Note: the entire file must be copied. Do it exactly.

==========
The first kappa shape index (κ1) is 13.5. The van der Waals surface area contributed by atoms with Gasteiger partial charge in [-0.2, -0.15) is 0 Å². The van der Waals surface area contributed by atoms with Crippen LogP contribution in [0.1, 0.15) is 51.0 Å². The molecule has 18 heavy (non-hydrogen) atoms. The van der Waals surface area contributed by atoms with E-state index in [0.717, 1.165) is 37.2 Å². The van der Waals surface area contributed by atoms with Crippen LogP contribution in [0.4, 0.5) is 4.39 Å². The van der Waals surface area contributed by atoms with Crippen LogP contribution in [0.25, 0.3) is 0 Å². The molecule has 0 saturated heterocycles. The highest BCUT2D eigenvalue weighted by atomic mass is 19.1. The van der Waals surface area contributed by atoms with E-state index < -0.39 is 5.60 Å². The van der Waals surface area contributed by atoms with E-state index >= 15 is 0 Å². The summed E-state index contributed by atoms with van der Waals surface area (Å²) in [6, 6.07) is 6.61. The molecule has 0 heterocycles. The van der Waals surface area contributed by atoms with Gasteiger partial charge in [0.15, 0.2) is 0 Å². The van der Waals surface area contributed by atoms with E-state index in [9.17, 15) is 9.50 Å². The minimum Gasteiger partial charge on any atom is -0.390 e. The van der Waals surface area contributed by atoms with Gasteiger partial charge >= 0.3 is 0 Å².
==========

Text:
The first kappa shape index (κ1) is 13.5. The van der Waals surface area contributed by atoms with Gasteiger partial charge in [-0.2, -0.15) is 0 Å². The van der Waals surface area contributed by atoms with Crippen LogP contribution in [0.1, 0.15) is 51.0 Å². The molecule has 18 heavy (non-hydrogen) atoms. The van der Waals surface area contributed by atoms with E-state index in [0.717, 1.165) is 37.2 Å². The van der Waals surface area contributed by atoms with Crippen LogP contribution in [0.4, 0.5) is 4.39 Å². The van der Waals surface area contributed by atoms with Crippen LogP contribution in [0.25, 0.3) is 0 Å². The molecule has 0 saturated heterocycles. The highest BCUT2D eigenvalue weighted by atomic mass is 19.1. The van der Waals surface area contributed by atoms with E-state index < -0.39 is 5.60 Å². The van der Waals surface area contributed by atoms with E-state index >= 15 is 0 Å². The summed E-state index contributed by atoms with van der Waals surface area (Å²) in [6, 6.07) is 6.61. The molecule has 0 heterocycles. The van der Waals surface area contributed by atoms with Gasteiger partial charge in [0.15, 0.2) is 0 Å². The van der Waals surface area contributed by atoms with E-state index in [9.17, 15) is 9.50 Å². The minimum Gasteiger partial charge on any atom is -0.390 e. The van der Waals surface area contributed by atoms with Gasteiger partial charge >= 0.3 is 0 Å².